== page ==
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    That's why I originally suggested hand-waving and random medical-sounding terms to explain it...
  19. McGillGrad

    McGillGrad Building Mind and Body

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    Sounds fair enough.
  20. Isoprop

    Isoprop Fascinating, tell me more

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    From http://www.ncbi.nlm.nih.gov/pubmed/15219306

  21. McGillGrad

    McGillGrad Building Mind and Body

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  22. leviathan

    leviathan Drinking from the hydrant Moderator Emeritus

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    Veins do have smooth muscle (but less than arteries) and have the ability to alter their capacitance via alpha and nitric oxide receptors among other things.
  23. septoplasty

    septoplasty Exceptional

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    That should sufficiently deter the pimping session away from you, possibly onto a fellow classmate who is asked to explain the above, which would be quite the situation. LOL
  24. 45408

    45408 aw buddy

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    The stasis no longer applies when you apply a vacuum tube upstream of the occlusion. You're now providing a way out.
  25. Tired

    Tired Still winning.

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    I think I just threw up a little in my mouth.

    Go back to studying for Step 1. Your big words and fancy talk have no place here. :cool:
  26. McGillGrad

    McGillGrad Building Mind and Body

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    There would not be a build-up of pressure if it was static. Pressure would only build if there was flow.
  27. 45408

    45408 aw buddy

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    If you have a capped syringe full of fluid, you can push on the plunger and increase the pressure without any flow. It will be static. As soon as you provide a way out, then you'll have flow.
  28. McGillGrad

    McGillGrad Building Mind and Body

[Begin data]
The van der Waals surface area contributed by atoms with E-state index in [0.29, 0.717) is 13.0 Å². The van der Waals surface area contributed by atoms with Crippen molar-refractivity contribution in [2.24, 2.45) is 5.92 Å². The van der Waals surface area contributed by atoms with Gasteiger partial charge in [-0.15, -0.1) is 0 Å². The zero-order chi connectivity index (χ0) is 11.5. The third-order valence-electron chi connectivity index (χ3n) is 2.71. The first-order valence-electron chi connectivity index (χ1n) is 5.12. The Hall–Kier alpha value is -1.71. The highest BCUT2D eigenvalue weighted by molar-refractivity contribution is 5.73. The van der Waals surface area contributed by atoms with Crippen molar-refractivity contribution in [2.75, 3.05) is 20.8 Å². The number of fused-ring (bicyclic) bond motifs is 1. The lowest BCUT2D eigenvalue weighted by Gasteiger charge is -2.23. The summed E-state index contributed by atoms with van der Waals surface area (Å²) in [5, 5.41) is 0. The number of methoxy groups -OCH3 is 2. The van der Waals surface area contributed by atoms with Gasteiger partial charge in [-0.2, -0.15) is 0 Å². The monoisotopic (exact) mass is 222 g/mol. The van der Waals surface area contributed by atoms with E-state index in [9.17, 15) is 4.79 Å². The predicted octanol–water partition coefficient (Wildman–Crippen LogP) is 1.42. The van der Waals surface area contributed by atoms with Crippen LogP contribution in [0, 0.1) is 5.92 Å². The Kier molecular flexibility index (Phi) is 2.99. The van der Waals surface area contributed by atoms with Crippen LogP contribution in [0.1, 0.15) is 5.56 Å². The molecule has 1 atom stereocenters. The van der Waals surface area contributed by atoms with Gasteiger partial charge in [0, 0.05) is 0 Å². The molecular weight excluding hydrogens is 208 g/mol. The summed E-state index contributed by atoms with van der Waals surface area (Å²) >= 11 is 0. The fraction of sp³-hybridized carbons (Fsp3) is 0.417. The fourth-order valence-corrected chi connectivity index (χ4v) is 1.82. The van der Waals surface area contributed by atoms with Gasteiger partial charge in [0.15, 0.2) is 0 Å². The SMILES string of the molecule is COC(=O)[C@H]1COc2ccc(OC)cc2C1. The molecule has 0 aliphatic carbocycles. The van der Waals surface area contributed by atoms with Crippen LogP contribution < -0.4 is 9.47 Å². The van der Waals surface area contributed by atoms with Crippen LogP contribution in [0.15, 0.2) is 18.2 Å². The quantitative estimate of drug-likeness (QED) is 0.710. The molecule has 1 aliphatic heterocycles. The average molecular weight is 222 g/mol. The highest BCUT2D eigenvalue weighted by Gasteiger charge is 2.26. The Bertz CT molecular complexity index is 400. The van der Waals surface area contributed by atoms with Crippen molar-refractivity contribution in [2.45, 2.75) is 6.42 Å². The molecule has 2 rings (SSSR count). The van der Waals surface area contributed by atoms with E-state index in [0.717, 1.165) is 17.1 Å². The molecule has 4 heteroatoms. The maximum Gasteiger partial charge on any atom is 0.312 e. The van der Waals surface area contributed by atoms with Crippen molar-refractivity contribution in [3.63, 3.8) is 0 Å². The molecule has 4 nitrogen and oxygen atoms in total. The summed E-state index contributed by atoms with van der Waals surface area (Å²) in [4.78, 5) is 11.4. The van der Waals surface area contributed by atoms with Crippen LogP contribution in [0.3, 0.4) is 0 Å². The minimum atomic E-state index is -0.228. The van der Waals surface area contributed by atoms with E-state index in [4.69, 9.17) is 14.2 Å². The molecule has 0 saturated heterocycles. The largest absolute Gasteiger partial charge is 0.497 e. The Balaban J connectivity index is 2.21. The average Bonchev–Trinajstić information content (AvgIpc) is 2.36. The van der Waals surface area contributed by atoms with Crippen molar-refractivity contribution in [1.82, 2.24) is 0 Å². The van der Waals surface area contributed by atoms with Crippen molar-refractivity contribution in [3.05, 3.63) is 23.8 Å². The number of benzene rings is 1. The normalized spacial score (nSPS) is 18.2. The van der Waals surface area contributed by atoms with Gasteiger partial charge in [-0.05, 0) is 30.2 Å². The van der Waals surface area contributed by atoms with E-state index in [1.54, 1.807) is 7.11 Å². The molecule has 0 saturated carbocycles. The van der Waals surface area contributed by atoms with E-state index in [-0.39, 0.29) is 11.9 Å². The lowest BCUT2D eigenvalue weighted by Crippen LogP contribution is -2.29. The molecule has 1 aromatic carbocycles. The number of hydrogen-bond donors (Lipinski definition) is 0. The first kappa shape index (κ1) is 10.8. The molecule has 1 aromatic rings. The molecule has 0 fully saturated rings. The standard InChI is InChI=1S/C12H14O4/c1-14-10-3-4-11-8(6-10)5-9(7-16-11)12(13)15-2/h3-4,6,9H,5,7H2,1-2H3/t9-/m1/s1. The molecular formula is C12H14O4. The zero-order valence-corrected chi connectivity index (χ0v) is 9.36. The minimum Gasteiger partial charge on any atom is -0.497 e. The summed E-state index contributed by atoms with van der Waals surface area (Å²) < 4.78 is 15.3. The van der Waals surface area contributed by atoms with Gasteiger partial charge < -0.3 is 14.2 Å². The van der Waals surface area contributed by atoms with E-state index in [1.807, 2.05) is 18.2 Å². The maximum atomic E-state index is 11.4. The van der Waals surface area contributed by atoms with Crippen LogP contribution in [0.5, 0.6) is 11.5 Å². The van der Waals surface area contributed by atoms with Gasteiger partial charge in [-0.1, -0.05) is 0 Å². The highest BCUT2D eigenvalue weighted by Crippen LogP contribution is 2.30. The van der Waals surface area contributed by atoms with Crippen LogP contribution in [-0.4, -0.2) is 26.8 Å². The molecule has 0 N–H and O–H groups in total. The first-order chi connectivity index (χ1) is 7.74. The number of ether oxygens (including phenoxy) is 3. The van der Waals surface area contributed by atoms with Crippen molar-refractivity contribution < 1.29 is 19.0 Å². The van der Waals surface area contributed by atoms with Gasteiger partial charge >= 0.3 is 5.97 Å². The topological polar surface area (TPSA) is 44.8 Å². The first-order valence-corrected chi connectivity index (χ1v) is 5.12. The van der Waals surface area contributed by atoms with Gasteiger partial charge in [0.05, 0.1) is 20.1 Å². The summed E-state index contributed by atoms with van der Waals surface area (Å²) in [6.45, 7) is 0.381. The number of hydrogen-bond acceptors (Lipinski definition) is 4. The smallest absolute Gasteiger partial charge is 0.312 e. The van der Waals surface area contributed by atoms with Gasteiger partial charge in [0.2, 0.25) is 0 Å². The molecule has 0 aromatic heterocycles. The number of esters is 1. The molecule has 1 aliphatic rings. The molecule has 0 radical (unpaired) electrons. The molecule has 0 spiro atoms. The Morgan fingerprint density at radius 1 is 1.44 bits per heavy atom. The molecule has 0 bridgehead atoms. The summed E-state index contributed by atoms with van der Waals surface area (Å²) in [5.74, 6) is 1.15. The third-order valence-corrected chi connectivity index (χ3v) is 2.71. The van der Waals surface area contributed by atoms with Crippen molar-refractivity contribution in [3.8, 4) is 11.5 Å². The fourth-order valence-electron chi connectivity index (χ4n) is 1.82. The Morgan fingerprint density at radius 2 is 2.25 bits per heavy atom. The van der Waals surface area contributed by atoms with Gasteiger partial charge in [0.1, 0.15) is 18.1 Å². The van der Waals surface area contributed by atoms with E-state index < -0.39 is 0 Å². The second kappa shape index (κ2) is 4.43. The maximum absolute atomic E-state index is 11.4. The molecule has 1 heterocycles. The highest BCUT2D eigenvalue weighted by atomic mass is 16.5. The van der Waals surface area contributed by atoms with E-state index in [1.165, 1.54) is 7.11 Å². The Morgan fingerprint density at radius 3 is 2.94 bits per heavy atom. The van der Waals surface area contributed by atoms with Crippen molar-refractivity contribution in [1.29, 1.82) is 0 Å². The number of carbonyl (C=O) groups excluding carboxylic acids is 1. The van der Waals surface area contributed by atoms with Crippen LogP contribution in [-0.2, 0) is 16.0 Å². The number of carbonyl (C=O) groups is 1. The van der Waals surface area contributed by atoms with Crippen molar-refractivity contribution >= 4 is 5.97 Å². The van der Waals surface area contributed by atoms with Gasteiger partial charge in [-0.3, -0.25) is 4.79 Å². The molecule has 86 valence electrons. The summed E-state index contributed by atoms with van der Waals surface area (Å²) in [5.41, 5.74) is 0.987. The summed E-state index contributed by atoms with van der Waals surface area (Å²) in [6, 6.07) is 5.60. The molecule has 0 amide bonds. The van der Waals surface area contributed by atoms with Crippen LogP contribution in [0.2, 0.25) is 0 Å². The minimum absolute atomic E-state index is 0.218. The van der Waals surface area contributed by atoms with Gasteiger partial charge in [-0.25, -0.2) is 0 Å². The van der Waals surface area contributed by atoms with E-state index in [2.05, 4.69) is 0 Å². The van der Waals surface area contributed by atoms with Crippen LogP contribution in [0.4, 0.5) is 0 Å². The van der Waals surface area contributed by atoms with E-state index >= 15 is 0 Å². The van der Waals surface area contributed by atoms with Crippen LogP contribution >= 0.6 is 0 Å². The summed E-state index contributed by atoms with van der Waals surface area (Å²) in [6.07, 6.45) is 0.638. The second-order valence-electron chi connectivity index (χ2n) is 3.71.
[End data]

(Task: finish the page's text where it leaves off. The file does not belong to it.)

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    Unless a tourniquet can block off deep veins, there is no stasis. I don't know what type of tourniquets that you use, but I haven't cut off all circulation in over a 1000 blood draws. Heck, with teenage boys, I sometimes don't even use a tourniquet.
  29. DrHogFan

    DrHogFan

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    could seriously be taken out of context
  30. McGillGrad

    McGillGrad Building Mind and Body

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    Not by a normal person.
  31. Morsetlis

    Morsetlis SGU MS-4

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    None of you are normal people.
  32. 45408

    45408 aw buddy

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    Yes, there is. We aren't talking about cutting off all circulation. We're talking about occluding the primary outflow for a superficial vein, not whether or not an insignificant perforator is still allowing a microliter of blood through it.
  33. Tired

    Tired Still winning.

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    ... says the guy in Grenada.
  34. ToldYouSo

    ToldYouSo Student

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    :corny:
  35. Instatewaiter

    Instatewaiter But...There's a troponin

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    Now I don't know what you Canadians call residency but from this comment I imagine it involves no shirts and a significant amount of leather
  36. mrwesticles

    mrwesticles

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    It's it answering the door to your knocking, duh.
  37. leviathan

    leviathan Drinking from the hydrant Moderator Emeritus

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    If you don't know what those words are you might want to hit the step 1 books a few more times. :rolleyes:
  38. tkim

    tkim D-d-d-dilaudid

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    Why would he read step 1 books when he's already a resident?
  39. WildMed16

    WildMed16

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    I was told recently by an anesthesia resident that tapping the vein actually causes a histamine release and subsequent vasodilation. Thought it made sense...
  40. McGillGrad

    McGillGrad Building Mind and Body

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    meh, sounds like mumbo jumbo.
  41. Tubed

    Tubed

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    I'm an anesthesia resident and that's what I was told by a senior resident during my PGY1 year. I later regurgitated it to an attending when he asked why I was tapping my pt's veins and he looked at me very disapprovingly. I now use the hand-waving mumbo-jumbo response and people seem to accept that just fine...